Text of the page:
In this article I will give you advice which will help you memorize scales with ease. The tips shared here have helped myself and countless students get over the mental hurdles that slow down our learning.
Memorizing scales can seem daunting, especially when there are many octaves of notes on our instruments. If you don’t know all the notes on your instrument or you don’t have a good method for quickly identifying notes, you will struggle to learn and memorize scales. Luckily, there are some simple techniques for overcoming these hurdles that I’ll show you in this article!
There is a bonus tip towards the end of this article for learning notes all over the fretboard!
I still distinctly remember my early days of learning my first guitar scale; G major. I spent so many hours in my bedroom going over every box position for this scale all over the fretboard. Because I spent so much time doing this, I memorized all the notes in this scale from the first fret on the low E string to the highest fret on the high E string.
But, if I had some methods for learning and memorizing scales then I would have learnt my first scale much quicker than I did. Also, had I read an article like this and seen the relationships between notes, intervals, octaves and repeating patterns I could’ve saved many, many hours of figuring this out for myself!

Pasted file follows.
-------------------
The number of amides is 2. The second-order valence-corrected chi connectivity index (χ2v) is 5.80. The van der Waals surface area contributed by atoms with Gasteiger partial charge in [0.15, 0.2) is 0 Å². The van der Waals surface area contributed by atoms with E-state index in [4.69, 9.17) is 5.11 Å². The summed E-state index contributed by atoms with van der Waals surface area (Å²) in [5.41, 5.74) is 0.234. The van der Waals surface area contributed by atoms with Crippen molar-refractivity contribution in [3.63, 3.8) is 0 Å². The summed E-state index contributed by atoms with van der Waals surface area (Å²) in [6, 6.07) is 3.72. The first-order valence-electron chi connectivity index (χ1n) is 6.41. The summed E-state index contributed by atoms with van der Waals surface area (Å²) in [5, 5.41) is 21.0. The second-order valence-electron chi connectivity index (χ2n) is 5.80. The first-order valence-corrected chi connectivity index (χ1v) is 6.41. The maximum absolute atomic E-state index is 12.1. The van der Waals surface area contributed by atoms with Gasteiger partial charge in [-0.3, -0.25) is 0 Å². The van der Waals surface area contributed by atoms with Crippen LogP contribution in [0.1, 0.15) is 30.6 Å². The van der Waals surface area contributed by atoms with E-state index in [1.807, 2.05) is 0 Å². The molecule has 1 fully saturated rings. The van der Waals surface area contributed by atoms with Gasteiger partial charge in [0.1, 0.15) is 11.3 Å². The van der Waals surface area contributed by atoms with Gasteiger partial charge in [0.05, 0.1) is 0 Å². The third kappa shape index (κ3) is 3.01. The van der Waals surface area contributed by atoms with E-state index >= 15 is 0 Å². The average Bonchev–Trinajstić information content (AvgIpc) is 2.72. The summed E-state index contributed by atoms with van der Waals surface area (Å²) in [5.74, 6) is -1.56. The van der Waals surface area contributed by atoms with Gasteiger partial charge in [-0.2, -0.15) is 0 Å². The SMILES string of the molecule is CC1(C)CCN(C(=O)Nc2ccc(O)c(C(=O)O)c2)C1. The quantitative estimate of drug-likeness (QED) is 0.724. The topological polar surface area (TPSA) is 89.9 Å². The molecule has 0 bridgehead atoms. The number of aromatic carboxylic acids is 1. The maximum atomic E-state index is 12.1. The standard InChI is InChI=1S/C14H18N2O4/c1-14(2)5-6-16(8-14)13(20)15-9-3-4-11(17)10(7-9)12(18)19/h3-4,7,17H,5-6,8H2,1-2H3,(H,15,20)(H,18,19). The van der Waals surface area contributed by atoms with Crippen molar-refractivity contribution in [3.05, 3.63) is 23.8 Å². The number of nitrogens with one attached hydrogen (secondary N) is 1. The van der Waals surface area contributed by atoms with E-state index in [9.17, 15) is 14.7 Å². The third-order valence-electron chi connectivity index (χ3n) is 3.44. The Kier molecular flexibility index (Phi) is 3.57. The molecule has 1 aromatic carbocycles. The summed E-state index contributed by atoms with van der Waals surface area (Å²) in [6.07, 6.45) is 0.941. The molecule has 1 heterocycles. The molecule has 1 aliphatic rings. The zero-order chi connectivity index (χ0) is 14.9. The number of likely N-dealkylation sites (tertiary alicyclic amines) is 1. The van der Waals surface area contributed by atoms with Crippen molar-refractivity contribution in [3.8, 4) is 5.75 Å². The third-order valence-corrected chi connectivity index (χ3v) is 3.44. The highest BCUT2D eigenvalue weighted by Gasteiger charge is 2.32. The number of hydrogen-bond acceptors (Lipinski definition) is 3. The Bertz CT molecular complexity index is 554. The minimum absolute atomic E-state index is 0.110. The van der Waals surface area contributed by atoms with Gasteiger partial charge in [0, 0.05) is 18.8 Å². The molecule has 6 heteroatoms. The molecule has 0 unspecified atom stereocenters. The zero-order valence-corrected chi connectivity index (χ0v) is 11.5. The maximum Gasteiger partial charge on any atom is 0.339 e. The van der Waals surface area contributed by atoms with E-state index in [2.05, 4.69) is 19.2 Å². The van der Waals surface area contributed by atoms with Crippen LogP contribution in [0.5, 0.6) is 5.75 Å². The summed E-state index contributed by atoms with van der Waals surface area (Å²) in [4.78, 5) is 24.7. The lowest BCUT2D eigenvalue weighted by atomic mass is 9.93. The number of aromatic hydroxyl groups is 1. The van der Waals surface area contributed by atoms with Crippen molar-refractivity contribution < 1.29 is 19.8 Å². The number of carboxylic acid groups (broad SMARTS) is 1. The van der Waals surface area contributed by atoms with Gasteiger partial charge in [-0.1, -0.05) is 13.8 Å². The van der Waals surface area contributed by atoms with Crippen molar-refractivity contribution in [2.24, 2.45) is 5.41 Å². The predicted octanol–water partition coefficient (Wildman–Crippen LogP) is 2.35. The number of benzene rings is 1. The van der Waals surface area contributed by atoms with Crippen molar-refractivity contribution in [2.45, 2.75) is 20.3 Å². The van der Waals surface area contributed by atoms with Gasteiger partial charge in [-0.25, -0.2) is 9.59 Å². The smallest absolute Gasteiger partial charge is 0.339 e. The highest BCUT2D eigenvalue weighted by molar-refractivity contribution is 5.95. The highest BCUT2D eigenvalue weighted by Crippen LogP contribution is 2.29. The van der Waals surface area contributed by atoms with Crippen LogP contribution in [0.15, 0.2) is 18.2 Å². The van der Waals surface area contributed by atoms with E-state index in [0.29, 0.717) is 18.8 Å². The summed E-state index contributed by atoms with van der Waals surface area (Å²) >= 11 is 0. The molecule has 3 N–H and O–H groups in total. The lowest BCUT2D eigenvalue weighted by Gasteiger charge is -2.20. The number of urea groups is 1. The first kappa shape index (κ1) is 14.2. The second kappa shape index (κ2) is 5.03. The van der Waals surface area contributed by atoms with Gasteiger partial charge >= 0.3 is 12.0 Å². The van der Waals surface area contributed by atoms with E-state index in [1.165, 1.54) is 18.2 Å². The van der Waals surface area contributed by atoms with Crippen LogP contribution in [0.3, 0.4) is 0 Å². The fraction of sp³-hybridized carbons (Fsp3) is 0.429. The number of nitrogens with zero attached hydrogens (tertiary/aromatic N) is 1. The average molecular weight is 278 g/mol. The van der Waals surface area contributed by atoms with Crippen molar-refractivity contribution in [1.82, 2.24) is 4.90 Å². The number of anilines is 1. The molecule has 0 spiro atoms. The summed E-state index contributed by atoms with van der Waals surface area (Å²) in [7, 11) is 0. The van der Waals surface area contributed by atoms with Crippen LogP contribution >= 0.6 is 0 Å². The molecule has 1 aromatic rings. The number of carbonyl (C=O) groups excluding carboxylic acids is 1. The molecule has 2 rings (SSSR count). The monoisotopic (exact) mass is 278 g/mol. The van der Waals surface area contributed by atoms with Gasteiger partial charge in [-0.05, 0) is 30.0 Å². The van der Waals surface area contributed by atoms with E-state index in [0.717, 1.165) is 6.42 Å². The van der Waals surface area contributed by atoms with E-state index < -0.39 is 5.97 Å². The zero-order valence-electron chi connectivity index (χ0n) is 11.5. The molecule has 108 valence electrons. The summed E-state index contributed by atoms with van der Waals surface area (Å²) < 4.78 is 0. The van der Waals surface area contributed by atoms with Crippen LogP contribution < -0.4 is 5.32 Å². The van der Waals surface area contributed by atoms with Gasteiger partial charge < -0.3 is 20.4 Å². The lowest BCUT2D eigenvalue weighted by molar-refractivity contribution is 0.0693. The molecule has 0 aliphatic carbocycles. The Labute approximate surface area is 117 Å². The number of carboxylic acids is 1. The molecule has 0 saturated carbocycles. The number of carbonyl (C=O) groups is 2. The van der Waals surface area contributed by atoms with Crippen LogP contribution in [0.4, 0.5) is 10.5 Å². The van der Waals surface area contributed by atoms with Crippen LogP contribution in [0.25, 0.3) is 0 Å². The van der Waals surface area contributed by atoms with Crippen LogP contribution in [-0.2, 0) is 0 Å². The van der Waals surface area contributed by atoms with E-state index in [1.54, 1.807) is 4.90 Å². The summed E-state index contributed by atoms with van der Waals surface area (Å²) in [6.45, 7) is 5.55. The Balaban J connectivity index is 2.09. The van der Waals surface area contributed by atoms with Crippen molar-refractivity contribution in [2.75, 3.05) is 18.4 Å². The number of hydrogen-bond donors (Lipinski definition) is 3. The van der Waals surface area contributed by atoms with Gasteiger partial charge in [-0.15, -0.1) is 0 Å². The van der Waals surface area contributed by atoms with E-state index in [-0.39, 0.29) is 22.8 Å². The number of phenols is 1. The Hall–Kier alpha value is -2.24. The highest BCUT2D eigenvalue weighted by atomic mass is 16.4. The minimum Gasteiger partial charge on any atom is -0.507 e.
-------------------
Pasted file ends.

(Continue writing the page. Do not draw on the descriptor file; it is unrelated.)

If you are new to learning guitar scales then check out my 2 Part Series On Lead Guitar Scales!
Are Scales Easy To Memorize?
Scales usually have 5 or 7 notes in them. Therefore, they are not that difficult to memorize. The challenge is learning them all over the fretboard!
Take the E minor scale for example; There are 4 octaves we can play of this scale on guitar. That means memorizing this one scale in 4 different octaves. But it doesn’t end there; there are 12 E notes on a regular guitar, so that means 12 different positions for the E minor scale. Not only that, but we can play the E minor scale in different ways, meaning that there are literally dozens of different ways to play the same 7 notes of the E minor scale all over the fretboard!
Many Ways To Play An E Minor Scale
Maybe you can start to spot some patterns in the images above? If not don’t worry, I’ll outline the patterns shortly!
Now, I understand that the amount of positions above might looks daunting, it can be if you are new to guitar scales. But don’t worry, I will give you tips and methods for demystifying this information and make it a lot easier for you to learn and remember scales all over the fretboard.